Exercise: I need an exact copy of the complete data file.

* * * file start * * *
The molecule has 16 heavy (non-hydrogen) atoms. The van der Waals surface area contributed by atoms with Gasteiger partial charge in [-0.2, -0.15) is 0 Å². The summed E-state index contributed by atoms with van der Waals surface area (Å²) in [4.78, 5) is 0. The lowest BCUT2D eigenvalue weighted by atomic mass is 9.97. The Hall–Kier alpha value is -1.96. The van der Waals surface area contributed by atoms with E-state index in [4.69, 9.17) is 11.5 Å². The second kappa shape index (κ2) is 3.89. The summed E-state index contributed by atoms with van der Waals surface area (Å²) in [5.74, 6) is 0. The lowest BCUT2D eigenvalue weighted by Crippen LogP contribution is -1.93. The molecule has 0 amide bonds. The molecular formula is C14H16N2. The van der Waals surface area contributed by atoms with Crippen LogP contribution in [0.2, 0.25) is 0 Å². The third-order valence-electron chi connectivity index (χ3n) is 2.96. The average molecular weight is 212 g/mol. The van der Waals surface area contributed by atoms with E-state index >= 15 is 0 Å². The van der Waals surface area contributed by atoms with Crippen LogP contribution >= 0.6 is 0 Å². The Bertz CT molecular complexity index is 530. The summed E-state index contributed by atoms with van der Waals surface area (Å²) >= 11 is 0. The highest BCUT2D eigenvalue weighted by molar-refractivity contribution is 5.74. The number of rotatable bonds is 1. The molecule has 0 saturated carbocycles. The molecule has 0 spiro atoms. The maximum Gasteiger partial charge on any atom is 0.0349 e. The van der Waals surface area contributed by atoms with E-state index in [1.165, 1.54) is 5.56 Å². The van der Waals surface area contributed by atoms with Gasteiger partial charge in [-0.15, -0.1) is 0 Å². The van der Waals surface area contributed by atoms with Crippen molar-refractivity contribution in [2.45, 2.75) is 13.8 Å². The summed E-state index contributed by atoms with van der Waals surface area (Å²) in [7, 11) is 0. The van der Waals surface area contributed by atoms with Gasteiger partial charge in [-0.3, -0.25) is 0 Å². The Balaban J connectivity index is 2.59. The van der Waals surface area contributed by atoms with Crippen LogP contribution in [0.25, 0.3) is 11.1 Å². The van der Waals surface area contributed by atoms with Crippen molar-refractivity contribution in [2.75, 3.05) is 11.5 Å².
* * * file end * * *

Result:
The molecule has 16 heavy (non-hydrogen) atoms. The van der Waals surface area contributed by atoms with Gasteiger partial charge in [-0.2, -0.15) is 0 Å². The summed E-state index contributed by atoms with van der Waals surface area (Å²) in [4.78, 5) is 0. The lowest BCUT2D eigenvalue weighted by atomic mass is 9.97. The Hall–Kier alpha value is -1.96. The van der Waals surface area contributed by atoms with E-state index in [4.69, 9.17) is 11.5 Å². The second kappa shape index (κ2) is 3.89. The summed E-state index contributed by atoms with van der Waals surface area (Å²) in [5.74, 6) is 0. The lowest BCUT2D eigenvalue weighted by Crippen LogP contribution is -1.93. The molecule has 0 amide bonds. The molecular formula is C14H16N2. The van der Waals surface area contributed by atoms with Crippen LogP contribution in [0.2, 0.25) is 0 Å². The third-order valence-electron chi connectivity index (χ3n) is 2.96. The average molecular weight is 212 g/mol. The van der Waals surface area contributed by atoms with E-state index >= 15 is 0 Å². The van der Waals surface area contributed by atoms with Crippen LogP contribution >= 0.6 is 0 Å². The Bertz CT molecular complexity index is 530. The summed E-state index contributed by atoms with van der Waals surface area (Å²) >= 11 is 0. The highest BCUT2D eigenvalue weighted by molar-refractivity contribution is 5.74. The number of rotatable bonds is 1. The molecule has 0 saturated carbocycles. The molecule has 0 spiro atoms. The maximum Gasteiger partial charge on any atom is 0.0349 e. The van der Waals surface area contributed by atoms with E-state index in [1.165, 1.54) is 5.56 Å². The van der Waals surface area contributed by atoms with Gasteiger partial charge in [-0.15, -0.1) is 0 Å². The van der Waals surface area contributed by atoms with Crippen molar-refractivity contribution in [2.45, 2.75) is 13.8 Å². The summed E-state index contributed by atoms with van der Waals surface area (Å²) in [7, 11) is 0. The van der Waals surface area contributed by atoms with Gasteiger partial charge in [-0.3, -0.25) is 0 Å². The Balaban J connectivity index is 2.59. The van der Waals surface area contributed by atoms with Crippen LogP contribution in [0.25, 0.3) is 11.1 Å². The van der Waals surface area contributed by atoms with Crippen molar-refractivity contribution in [2.75, 3.05) is 11.5 Å².